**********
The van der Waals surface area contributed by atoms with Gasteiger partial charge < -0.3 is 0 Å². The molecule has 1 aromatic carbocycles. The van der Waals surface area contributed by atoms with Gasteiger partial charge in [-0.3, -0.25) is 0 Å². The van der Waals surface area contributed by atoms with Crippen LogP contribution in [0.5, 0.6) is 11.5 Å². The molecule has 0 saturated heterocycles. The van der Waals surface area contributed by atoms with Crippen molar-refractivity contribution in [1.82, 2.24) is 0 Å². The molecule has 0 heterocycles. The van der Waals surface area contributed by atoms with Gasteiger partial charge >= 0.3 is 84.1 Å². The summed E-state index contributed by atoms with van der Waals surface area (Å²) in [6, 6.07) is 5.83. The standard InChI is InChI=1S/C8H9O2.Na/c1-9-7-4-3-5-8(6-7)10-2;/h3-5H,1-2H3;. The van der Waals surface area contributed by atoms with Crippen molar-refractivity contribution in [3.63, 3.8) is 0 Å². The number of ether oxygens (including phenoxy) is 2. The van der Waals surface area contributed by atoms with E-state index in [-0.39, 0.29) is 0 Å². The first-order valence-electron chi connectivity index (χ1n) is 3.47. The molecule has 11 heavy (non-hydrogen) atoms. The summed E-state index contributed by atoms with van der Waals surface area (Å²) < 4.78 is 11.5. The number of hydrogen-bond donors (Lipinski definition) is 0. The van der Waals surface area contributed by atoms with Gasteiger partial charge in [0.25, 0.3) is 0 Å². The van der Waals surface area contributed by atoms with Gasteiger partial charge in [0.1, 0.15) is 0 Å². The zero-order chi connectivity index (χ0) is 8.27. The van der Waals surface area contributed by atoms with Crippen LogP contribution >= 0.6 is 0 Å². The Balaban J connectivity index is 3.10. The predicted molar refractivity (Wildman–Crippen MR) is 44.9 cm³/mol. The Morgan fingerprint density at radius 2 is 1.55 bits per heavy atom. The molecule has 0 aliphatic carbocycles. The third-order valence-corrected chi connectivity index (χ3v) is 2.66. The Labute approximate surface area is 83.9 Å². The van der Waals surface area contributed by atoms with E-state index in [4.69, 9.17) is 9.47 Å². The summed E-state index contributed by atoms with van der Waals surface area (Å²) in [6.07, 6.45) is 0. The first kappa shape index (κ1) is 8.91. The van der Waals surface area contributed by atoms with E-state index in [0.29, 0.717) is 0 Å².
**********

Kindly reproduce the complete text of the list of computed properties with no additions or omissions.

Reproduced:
The van der Waals surface area contributed by atoms with Gasteiger partial charge < -0.3 is 0 Å². The molecule has 1 aromatic carbocycles. The van der Waals surface area contributed by atoms with Gasteiger partial charge in [-0.3, -0.25) is 0 Å². The van der Waals surface area contributed by atoms with Crippen LogP contribution in [0.5, 0.6) is 11.5 Å². The molecule has 0 saturated heterocycles. The van der Waals surface area contributed by atoms with Crippen molar-refractivity contribution in [1.82, 2.24) is 0 Å². The molecule has 0 heterocycles. The van der Waals surface area contributed by atoms with Gasteiger partial charge >= 0.3 is 84.1 Å². The summed E-state index contributed by atoms with van der Waals surface area (Å²) in [6, 6.07) is 5.83. The standard InChI is InChI=1S/C8H9O2.Na/c1-9-7-4-3-5-8(6-7)10-2;/h3-5H,1-2H3;. The van der Waals surface area contributed by atoms with Crippen molar-refractivity contribution in [3.63, 3.8) is 0 Å². The number of ether oxygens (including phenoxy) is 2. The van der Waals surface area contributed by atoms with E-state index in [-0.39, 0.29) is 0 Å². The first-order valence-electron chi connectivity index (χ1n) is 3.47. The molecule has 11 heavy (non-hydrogen) atoms. The summed E-state index contributed by atoms with van der Waals surface area (Å²) < 4.78 is 11.5. The number of hydrogen-bond donors (Lipinski definition) is 0. The van der Waals surface area contributed by atoms with Gasteiger partial charge in [0.25, 0.3) is 0 Å². The van der Waals surface area contributed by atoms with Gasteiger partial charge in [0.1, 0.15) is 0 Å². The zero-order chi connectivity index (χ0) is 8.27. The van der Waals surface area contributed by atoms with Crippen LogP contribution >= 0.6 is 0 Å². The Balaban J connectivity index is 3.10. The predicted molar refractivity (Wildman–Crippen MR) is 44.9 cm³/mol. The Morgan fingerprint density at radius 2 is 1.55 bits per heavy atom. The molecule has 0 aliphatic carbocycles. The third-order valence-corrected chi connectivity index (χ3v) is 2.66. The Labute approximate surface area is 83.9 Å². The van der Waals surface area contributed by atoms with E-state index in [4.69, 9.17) is 9.47 Å². The summed E-state index contributed by atoms with van der Waals surface area (Å²) in [6.07, 6.45) is 0. The first kappa shape index (κ1) is 8.91. The van der Waals surface area contributed by atoms with E-state index in [0.29, 0.717) is 0 Å².